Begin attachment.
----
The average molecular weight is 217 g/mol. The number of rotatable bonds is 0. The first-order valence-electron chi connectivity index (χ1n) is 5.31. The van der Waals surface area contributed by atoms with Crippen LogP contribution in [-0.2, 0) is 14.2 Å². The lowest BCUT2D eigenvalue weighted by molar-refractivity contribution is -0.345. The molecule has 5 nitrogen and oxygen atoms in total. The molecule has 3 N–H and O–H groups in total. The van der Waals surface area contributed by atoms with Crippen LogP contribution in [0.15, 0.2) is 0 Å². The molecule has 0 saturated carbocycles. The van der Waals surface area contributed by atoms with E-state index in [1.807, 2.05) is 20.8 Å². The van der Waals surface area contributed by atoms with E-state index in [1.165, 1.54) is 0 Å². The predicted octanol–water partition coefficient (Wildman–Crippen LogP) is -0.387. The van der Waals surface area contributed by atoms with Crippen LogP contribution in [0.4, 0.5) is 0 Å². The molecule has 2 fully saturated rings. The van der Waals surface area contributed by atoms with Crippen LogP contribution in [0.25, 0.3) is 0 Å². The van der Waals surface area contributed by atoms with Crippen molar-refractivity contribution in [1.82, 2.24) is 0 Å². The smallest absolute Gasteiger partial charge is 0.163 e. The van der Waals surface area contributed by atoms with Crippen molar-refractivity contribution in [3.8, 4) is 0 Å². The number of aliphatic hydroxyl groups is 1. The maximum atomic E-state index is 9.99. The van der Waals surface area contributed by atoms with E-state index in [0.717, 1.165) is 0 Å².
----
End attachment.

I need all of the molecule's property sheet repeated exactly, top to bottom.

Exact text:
The average molecular weight is 217 g/mol. The number of rotatable bonds is 0. The first-order valence-electron chi connectivity index (χ1n) is 5.31. The van der Waals surface area contributed by atoms with Crippen LogP contribution in [-0.2, 0) is 14.2 Å². The lowest BCUT2D eigenvalue weighted by molar-refractivity contribution is -0.345. The molecule has 5 nitrogen and oxygen atoms in total. The molecule has 3 N–H and O–H groups in total. The van der Waals surface area contributed by atoms with Crippen LogP contribution in [0.15, 0.2) is 0 Å². The molecule has 0 saturated carbocycles. The van der Waals surface area contributed by atoms with E-state index in [1.807, 2.05) is 20.8 Å². The van der Waals surface area contributed by atoms with E-state index in [1.165, 1.54) is 0 Å². The predicted octanol–water partition coefficient (Wildman–Crippen LogP) is -0.387. The van der Waals surface area contributed by atoms with Crippen LogP contribution in [0.4, 0.5) is 0 Å². The molecule has 2 fully saturated rings. The van der Waals surface area contributed by atoms with Crippen LogP contribution in [0.25, 0.3) is 0 Å². The van der Waals surface area contributed by atoms with Crippen molar-refractivity contribution in [1.82, 2.24) is 0 Å². The smallest absolute Gasteiger partial charge is 0.163 e. The van der Waals surface area contributed by atoms with Crippen molar-refractivity contribution in [3.8, 4) is 0 Å². The number of aliphatic hydroxyl groups is 1. The maximum atomic E-state index is 9.99. The van der Waals surface area contributed by atoms with E-state index in [0.717, 1.165) is 0 Å².